Apr 20, 2018

Trump “hasn’t cooled off on” Rod Rosenstein

The Comey memos. Photo: Susan Walsh/AP

President Trump "hasn't cooled off on" Deputy Attorney General Rod Rosenstein (who oversees the Mueller investigation) and could still fire him, according to a source close to Trump.

The source gave Axios a behind-the-scenes read on the latest thinking at the White House, which the source said is "in a defensive posture."

  • "Trump doesn't know exactly what to do with [Rosenstein]. They don't have a clean way to get rid of him. That's the problem."
  • But Rosenstein may be "about to be spit-roasted."
  • "I do think a case is being built against him [Rosenstein]. That's what Meadows and Jordan are doing." (Reps. Mark Meadows [R-N.C.] and Jim Jordan [R-Ohio], both members of the conservative House Freedom Caucus, met with Rosenstein on Monday to press him on the Russia and Clinton email probes, per the WashPost.)
  • On the addition of Rudy Giuliani to Trump's legal team: "The way it's been characterized by senior administration officials is that the president is frustrated and casting about. That's typical of him. He's done it before. He's upset, and the way he thinks more will happen is if new people are brought onto the scene."
  • "This is all Trump trying to move the ball and he thinks by having substitutions and additional players he'll do that. ... What he really needs is what he's not getting. He needs a lead lawyer who has the backing and resources of a large firm."

A possible White House addition, according to the source:

  • Another "senior lawyer is ... needed on the inside. There are indications that [White House counsel] Don McGahn would like to bring Emmet Flood [who represented Bill Clinton during impeachment] into the White House Counsel's office to help with the oversight and investigations work that is currently in play, and would likely intensify if the House was captured by Democrats." (In early March, the N.Y. Times reported that Trump was in discussions with Flood to help with the Mueller response.)

Go deeper

U.S. coronavirus updates: Death toll surpasses 14,800

Data: The Center for Systems Science and Engineering at Johns Hopkins; Map: Andrew Witherspoon/Axios

The novel coronavirus has now killed more than 2,000 people for the second day in a row, and it's infected more than 432,000 others, per Johns Hopkins data.

Where it stands: More than 14,800 people have died of COVID-19 in the U.S. — including over 4,500 in New York. The state's death toll surged to its highest one-day total on Wednesday — beating the previous day's record. 779 people died in New York in 24 hours. N.Y. has reported more cases than the most-affected countries in Europe.

Go deeperArrowUpdated 20 mins ago - Health

World coronavirus updates: U.K. PM "stable, improving" in intensive care

Data: The Center for Systems Science and Engineering at Johns Hopkins; Map: Andrew Witherspoon/Axios

British Prime Minister Boris Johnson is "stable, improving, sat up and engaged with medical staff" in the intensive care unit of London's St. Thomas' Hospital, where he is being treated for the coronavirus, Culture Minister Oliver Dowden told the BBC Thursday.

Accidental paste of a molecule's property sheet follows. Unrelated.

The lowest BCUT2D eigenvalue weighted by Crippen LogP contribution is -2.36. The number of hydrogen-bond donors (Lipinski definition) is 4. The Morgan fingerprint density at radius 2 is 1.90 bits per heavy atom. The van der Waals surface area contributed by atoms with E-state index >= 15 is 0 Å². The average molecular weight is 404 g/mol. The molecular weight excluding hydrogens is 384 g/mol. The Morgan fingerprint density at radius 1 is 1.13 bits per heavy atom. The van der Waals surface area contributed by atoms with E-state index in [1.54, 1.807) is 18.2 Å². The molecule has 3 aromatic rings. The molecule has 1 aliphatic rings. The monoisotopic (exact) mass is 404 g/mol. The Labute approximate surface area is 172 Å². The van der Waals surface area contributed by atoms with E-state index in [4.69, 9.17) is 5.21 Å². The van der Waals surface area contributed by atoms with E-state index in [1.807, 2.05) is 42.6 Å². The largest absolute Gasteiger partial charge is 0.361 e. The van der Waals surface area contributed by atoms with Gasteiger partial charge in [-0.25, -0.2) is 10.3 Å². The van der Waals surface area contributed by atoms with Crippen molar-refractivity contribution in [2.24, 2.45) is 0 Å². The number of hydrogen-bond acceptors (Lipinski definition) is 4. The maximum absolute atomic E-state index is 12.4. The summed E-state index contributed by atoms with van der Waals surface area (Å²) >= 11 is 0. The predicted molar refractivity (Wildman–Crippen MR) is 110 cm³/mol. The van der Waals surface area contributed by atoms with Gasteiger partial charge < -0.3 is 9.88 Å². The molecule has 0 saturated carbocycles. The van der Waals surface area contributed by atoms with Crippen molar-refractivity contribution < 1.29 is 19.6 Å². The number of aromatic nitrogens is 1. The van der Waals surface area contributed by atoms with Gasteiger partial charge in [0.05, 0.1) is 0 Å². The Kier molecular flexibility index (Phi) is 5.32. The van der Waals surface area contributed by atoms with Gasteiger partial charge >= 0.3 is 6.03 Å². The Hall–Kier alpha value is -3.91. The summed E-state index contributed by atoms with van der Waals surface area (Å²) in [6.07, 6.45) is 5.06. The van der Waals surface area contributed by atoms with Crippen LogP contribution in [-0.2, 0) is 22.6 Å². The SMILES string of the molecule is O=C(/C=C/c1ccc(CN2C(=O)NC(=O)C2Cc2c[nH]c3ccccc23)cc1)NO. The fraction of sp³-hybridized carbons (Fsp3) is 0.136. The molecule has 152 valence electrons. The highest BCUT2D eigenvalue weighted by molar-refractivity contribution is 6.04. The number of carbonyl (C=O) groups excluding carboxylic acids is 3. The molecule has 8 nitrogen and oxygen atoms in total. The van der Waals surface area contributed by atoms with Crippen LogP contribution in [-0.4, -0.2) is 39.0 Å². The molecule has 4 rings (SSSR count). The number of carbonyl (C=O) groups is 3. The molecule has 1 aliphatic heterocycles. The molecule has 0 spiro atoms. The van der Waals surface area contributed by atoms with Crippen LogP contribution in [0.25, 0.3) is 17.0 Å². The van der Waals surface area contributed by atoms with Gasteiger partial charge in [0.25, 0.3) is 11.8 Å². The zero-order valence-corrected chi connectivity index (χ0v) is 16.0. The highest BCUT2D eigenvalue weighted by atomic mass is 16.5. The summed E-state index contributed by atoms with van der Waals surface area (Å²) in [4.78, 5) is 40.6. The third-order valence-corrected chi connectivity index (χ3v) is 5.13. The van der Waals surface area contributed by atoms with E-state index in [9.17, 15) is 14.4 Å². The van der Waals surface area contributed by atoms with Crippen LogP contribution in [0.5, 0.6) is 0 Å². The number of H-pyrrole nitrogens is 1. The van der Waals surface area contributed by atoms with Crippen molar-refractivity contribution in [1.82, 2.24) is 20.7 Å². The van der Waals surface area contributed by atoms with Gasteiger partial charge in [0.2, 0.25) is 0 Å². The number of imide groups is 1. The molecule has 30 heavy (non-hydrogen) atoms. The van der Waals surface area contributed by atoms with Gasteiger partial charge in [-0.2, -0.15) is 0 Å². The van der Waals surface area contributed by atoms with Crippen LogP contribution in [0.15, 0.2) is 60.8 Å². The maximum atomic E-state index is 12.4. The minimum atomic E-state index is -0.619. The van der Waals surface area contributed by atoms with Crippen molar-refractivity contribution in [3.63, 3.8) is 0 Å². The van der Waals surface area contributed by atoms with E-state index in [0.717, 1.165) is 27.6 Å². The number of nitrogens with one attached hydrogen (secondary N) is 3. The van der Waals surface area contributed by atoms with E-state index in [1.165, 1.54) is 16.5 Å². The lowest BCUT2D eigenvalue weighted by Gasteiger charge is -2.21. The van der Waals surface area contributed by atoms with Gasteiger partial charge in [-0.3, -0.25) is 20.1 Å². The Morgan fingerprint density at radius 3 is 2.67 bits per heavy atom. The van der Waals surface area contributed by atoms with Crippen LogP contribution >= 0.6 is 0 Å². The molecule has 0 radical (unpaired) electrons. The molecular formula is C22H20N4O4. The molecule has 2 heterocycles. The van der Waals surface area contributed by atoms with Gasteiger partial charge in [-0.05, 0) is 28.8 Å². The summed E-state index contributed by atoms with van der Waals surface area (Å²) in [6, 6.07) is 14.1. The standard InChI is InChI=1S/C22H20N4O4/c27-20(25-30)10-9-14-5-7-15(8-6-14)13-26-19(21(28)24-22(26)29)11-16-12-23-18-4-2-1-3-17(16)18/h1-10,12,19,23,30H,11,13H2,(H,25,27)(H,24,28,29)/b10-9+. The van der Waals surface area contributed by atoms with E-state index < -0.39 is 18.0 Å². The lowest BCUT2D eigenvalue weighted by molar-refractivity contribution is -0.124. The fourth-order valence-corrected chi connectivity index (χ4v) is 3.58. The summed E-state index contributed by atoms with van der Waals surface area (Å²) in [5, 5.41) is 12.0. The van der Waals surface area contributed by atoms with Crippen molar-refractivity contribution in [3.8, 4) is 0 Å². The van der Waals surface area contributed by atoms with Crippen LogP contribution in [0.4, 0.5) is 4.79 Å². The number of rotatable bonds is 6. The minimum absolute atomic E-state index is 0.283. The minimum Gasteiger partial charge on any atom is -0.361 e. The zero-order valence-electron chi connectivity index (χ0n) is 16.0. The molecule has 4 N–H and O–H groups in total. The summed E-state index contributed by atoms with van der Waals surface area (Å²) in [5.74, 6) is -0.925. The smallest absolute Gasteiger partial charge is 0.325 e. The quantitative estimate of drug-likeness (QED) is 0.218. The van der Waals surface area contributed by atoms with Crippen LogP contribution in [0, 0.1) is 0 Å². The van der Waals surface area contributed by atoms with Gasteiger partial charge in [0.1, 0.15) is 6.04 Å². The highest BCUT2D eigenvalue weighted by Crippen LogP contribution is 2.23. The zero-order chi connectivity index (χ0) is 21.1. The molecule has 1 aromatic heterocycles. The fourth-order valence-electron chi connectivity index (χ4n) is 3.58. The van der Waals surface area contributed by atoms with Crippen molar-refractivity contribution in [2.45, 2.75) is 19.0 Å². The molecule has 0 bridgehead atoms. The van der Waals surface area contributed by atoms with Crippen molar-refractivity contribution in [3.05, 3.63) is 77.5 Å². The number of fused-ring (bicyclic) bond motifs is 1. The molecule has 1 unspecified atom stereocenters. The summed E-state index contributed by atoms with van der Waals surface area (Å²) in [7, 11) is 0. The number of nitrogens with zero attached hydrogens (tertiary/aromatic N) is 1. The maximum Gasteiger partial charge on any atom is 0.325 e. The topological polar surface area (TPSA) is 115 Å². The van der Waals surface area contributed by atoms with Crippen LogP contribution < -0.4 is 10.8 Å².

Zoom in: The update comes as ministers meet to discuss whether to extend the United Kingdom's lockdown and after the country's health officials reported Wednesday the highest daily rise in COVID-19 deaths — 938, taking the total to over 7,300. London Mayor said Wednesday the U.K. is "nowhere near lifting the lockdown," with the virus not expected to peak there until next week.

Go deeperArrowUpdated 36 mins ago - Health

Coronavirus dashboard

Illustration: Aïda Amer/Axios

  1. Global: Total confirmed cases as of 3 a.m. ET: 1,484,811 — Total deaths: 88,538 — Total recoveries: 329,876Map.
  2. U.S.: Total confirmed cases as of 3 a.m. ET: 432,132 — Total deaths: 14,817 — Total recoveries: 23,906Map.
  3. Federal government latest: Top Trump administration officials had been developing a plan to give cloth masks to huge numbers of Americans, but the idea lost traction amid heavy internal skepticism.
  4. States latest: New York has reported more cases than the most-affected countries in Europe. Chicago's Cook County jail is largest-known source of coronavirus in U.S.
  5. Business: One-third of U.S. jobs are at risk of disappearing, mostly affecting low-income workers.
  6. World: WHO Director-General Tedros Adhanom Ghebreyesus urged countries to put politics aside "if you don’t want to have many more body bags.”
  7. Environment: COVID-19 is underscoring the connection between air pollution and dire outcomes from respiratory diseases.
  8. Tech: A new report recommends stimulus spending to help close the digital divide revealed by social distancing.
  9. What should I do? Pets, moving and personal healthAnswers about the virus from Axios expertsWhat to know about social distancingQ&A: Minimizing your coronavirus risk.
  10. Other resources: CDC on how to avoid the virus, what to do if you get it.

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